So for work this past month, I’ve had to keep a food log, which is something that I honestly haven’t done since I did my low-fat diet experiment a couple of years ago.
The reason I haven’t done one is the same reason I haven’t counted calories for the past year or more….because I don’t need to.
I’m very conscious of what I’m putting into my body and I know that if I eat whole, natural, unprocessed foods, I don’t need to count calories.
For me looking at the nutritional breakdown of what I’ve consumed is interesting, but I also don’t like getting caught up in what I do on a day-to-day basis and I don’t like getting caught up on calories.
For me the overall picture is more important. I know I will have slip ups and bad meals and I don’t want to get caught up on them because I know if I stick to my diet in the long run that is what will matter.
How I FEEL, how my body functions, and how I even look are enough to tell me if I’m on track.
BUT that doesn’t mean that keeping a food log doesn’t have merit or benefit. And I did find it very interesting to look at my macronutrient consumption now that I’ve added in corn tortillas and some rice for carbs instead of only getting carbs from fruits and vegetables.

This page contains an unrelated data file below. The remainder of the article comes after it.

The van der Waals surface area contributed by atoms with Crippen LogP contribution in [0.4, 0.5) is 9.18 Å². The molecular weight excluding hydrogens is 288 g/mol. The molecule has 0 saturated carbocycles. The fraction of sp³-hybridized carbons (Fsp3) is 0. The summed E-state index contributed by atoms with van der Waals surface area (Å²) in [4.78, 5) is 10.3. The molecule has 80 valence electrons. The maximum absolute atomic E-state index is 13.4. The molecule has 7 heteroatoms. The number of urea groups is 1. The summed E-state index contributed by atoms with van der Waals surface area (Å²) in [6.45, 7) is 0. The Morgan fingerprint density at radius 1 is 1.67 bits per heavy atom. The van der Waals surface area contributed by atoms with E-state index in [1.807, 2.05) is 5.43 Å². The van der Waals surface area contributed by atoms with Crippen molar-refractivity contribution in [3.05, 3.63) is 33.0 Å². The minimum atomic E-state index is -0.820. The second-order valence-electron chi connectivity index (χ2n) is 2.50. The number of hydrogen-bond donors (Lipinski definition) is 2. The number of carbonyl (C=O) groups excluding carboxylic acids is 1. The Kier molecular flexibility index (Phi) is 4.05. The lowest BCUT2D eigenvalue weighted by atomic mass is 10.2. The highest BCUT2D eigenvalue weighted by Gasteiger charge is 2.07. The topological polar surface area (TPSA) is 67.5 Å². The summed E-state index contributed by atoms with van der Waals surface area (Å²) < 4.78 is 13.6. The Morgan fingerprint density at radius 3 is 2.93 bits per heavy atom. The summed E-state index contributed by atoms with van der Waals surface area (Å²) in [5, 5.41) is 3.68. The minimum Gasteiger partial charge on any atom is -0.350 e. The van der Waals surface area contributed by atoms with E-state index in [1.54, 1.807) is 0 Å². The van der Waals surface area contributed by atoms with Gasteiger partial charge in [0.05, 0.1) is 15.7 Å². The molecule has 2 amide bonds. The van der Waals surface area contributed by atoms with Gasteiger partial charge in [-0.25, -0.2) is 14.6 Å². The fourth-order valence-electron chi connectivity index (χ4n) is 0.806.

I think for anyone about to start a new diet, or evening starting a new diet, it can be a great tool. It can get you more in touch with what you are ACTUALLY eating.
I think sometimes we aren’t truly aware of the nutritional value, or calories, of what we put in our mouths. I think sometimes keeping a food log can be eye-opening.
I think it can also force us to be honest with ourselves about our diet.
I hear lots of people say, “Well I was pretty good today. I BASICALLY stuck to my diet.”
But if they were to food log their day, I guarantee most of them wouldn’t be saying it was a good day at all.
Most people don’t realize how quickly that handful of nuts adds up. Most people haven’t really stopped to think about what a handful of potato chips as a snack every day really looks like as part of their diet.
Heck most people have no idea about the nutritional or caloric value of half of the food they eat, especially when they dine out or order in!
So if you are happy with your current diet, I’m not saying you have to start keeping a food log.
But if you want to make a change or have failed to really achieve success in the past, maybe you should think about starting a food log. It may just reveal the flaws in your current diet program.
Here are some great logs you can use online!
SparkPeople – http://www.sparkpeople.com/
Fit Day – fitday.com
MyFitnessPal – http://www.myfitnesspal.com/